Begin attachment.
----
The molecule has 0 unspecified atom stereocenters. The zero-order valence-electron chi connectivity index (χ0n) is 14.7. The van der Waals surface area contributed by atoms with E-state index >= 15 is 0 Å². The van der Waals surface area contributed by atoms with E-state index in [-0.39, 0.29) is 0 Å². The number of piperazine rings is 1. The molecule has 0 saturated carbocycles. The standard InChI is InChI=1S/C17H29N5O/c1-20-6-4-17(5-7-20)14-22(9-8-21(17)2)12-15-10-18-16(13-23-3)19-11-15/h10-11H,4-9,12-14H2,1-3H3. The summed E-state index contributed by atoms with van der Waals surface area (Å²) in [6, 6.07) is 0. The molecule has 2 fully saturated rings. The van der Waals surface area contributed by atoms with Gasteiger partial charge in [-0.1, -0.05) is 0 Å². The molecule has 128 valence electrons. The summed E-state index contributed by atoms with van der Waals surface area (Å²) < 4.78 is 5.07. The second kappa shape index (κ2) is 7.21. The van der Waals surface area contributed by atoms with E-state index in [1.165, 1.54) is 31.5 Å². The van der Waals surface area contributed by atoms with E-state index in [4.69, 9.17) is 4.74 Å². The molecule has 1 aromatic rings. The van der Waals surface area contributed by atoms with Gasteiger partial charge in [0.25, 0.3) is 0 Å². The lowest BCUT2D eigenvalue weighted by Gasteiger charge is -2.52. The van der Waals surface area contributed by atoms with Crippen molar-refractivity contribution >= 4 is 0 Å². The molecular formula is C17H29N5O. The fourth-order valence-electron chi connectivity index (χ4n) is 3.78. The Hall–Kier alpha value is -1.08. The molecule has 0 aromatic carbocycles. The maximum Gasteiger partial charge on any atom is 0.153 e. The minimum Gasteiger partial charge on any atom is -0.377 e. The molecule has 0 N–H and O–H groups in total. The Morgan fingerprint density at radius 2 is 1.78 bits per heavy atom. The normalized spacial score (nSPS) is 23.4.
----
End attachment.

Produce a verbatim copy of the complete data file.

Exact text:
The molecule has 0 unspecified atom stereocenters. The zero-order valence-electron chi connectivity index (χ0n) is 14.7. The van der Waals surface area contributed by atoms with E-state index >= 15 is 0 Å². The van der Waals surface area contributed by atoms with E-state index in [-0.39, 0.29) is 0 Å². The number of piperazine rings is 1. The molecule has 0 saturated carbocycles. The standard InChI is InChI=1S/C17H29N5O/c1-20-6-4-17(5-7-20)14-22(9-8-21(17)2)12-15-10-18-16(13-23-3)19-11-15/h10-11H,4-9,12-14H2,1-3H3. The summed E-state index contributed by atoms with van der Waals surface area (Å²) in [6, 6.07) is 0. The molecule has 2 fully saturated rings. The van der Waals surface area contributed by atoms with Gasteiger partial charge in [-0.1, -0.05) is 0 Å². The molecule has 128 valence electrons. The summed E-state index contributed by atoms with van der Waals surface area (Å²) < 4.78 is 5.07. The second kappa shape index (κ2) is 7.21. The van der Waals surface area contributed by atoms with E-state index in [1.165, 1.54) is 31.5 Å². The van der Waals surface area contributed by atoms with E-state index in [4.69, 9.17) is 4.74 Å². The molecule has 1 aromatic rings. The van der Waals surface area contributed by atoms with Gasteiger partial charge in [0.25, 0.3) is 0 Å². The lowest BCUT2D eigenvalue weighted by Gasteiger charge is -2.52. The van der Waals surface area contributed by atoms with Crippen molar-refractivity contribution >= 4 is 0 Å². The molecular formula is C17H29N5O. The fourth-order valence-electron chi connectivity index (χ4n) is 3.78. The Hall–Kier alpha value is -1.08. The molecule has 0 aromatic carbocycles. The maximum Gasteiger partial charge on any atom is 0.153 e. The minimum Gasteiger partial charge on any atom is -0.377 e. The molecule has 0 N–H and O–H groups in total. The Morgan fingerprint density at radius 2 is 1.78 bits per heavy atom. The normalized spacial score (nSPS) is 23.4.